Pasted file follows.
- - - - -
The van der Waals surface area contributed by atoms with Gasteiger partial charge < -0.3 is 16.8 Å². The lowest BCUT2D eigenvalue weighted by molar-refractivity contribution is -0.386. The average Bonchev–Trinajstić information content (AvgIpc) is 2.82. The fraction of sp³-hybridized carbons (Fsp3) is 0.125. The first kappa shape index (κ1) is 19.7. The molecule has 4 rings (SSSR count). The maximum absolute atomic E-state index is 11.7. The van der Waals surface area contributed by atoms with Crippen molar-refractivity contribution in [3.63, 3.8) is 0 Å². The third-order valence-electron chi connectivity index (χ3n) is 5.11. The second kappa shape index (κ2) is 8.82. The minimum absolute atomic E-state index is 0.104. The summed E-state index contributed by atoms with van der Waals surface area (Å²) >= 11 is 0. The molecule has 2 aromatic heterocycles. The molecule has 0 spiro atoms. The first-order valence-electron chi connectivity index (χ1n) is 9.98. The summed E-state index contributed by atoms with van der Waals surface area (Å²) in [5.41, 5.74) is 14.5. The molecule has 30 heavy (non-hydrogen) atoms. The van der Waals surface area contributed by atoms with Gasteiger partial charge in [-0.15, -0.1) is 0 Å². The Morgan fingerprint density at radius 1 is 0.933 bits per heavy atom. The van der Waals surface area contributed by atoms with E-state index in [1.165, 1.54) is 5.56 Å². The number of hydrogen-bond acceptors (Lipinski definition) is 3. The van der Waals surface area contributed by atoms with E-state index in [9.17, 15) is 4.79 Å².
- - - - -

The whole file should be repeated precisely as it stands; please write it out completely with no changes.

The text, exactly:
The van der Waals surface area contributed by atoms with Gasteiger partial charge < -0.3 is 16.8 Å². The lowest BCUT2D eigenvalue weighted by molar-refractivity contribution is -0.386. The average Bonchev–Trinajstić information content (AvgIpc) is 2.82. The fraction of sp³-hybridized carbons (Fsp3) is 0.125. The first kappa shape index (κ1) is 19.7. The molecule has 4 rings (SSSR count). The maximum absolute atomic E-state index is 11.7. The van der Waals surface area contributed by atoms with Crippen molar-refractivity contribution in [3.63, 3.8) is 0 Å². The third-order valence-electron chi connectivity index (χ3n) is 5.11. The second kappa shape index (κ2) is 8.82. The minimum absolute atomic E-state index is 0.104. The summed E-state index contributed by atoms with van der Waals surface area (Å²) >= 11 is 0. The molecule has 2 aromatic heterocycles. The molecule has 0 spiro atoms. The first-order valence-electron chi connectivity index (χ1n) is 9.98. The summed E-state index contributed by atoms with van der Waals surface area (Å²) in [5.41, 5.74) is 14.5. The molecule has 30 heavy (non-hydrogen) atoms. The van der Waals surface area contributed by atoms with Gasteiger partial charge in [-0.15, -0.1) is 0 Å². The Morgan fingerprint density at radius 1 is 0.933 bits per heavy atom. The van der Waals surface area contributed by atoms with E-state index in [1.165, 1.54) is 5.56 Å². The number of hydrogen-bond acceptors (Lipinski definition) is 3. The van der Waals surface area contributed by atoms with E-state index in [9.17, 15) is 4.79 Å².